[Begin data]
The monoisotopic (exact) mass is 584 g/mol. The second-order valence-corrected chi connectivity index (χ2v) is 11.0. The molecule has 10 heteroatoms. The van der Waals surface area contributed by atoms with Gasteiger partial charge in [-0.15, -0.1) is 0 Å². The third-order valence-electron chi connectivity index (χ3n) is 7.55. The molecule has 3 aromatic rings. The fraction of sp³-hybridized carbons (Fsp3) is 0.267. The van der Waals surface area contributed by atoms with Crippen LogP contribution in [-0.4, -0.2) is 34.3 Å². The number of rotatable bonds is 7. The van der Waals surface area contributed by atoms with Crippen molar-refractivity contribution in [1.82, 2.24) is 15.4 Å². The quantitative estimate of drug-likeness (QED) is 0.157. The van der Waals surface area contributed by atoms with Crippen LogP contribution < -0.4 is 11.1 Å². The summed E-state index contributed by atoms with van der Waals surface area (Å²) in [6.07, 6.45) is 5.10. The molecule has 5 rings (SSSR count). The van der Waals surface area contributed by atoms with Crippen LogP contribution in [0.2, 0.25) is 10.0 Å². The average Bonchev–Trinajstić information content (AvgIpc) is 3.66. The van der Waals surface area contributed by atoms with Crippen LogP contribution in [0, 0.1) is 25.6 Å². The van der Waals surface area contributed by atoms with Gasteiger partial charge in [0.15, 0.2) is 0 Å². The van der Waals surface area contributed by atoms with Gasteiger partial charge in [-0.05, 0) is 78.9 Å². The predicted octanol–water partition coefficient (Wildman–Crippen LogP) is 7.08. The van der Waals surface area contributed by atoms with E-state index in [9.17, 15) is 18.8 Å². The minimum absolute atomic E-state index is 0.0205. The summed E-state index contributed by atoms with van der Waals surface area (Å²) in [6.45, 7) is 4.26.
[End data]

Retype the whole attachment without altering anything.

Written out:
The monoisotopic (exact) mass is 584 g/mol. The second-order valence-corrected chi connectivity index (χ2v) is 11.0. The molecule has 10 heteroatoms. The van der Waals surface area contributed by atoms with Gasteiger partial charge in [-0.15, -0.1) is 0 Å². The third-order valence-electron chi connectivity index (χ3n) is 7.55. The molecule has 3 aromatic rings. The fraction of sp³-hybridized carbons (Fsp3) is 0.267. The van der Waals surface area contributed by atoms with Crippen LogP contribution in [-0.4, -0.2) is 34.3 Å². The number of rotatable bonds is 7. The van der Waals surface area contributed by atoms with Crippen molar-refractivity contribution in [1.82, 2.24) is 15.4 Å². The quantitative estimate of drug-likeness (QED) is 0.157. The van der Waals surface area contributed by atoms with Crippen LogP contribution < -0.4 is 11.1 Å². The summed E-state index contributed by atoms with van der Waals surface area (Å²) in [6.07, 6.45) is 5.10. The molecule has 5 rings (SSSR count). The van der Waals surface area contributed by atoms with Crippen LogP contribution in [0.2, 0.25) is 10.0 Å². The average Bonchev–Trinajstić information content (AvgIpc) is 3.66. The van der Waals surface area contributed by atoms with Crippen LogP contribution in [0, 0.1) is 25.6 Å². The van der Waals surface area contributed by atoms with Gasteiger partial charge in [0.15, 0.2) is 0 Å². The van der Waals surface area contributed by atoms with Gasteiger partial charge in [-0.05, 0) is 78.9 Å². The predicted octanol–water partition coefficient (Wildman–Crippen LogP) is 7.08. The van der Waals surface area contributed by atoms with E-state index in [9.17, 15) is 18.8 Å². The minimum absolute atomic E-state index is 0.0205. The summed E-state index contributed by atoms with van der Waals surface area (Å²) in [6.45, 7) is 4.26.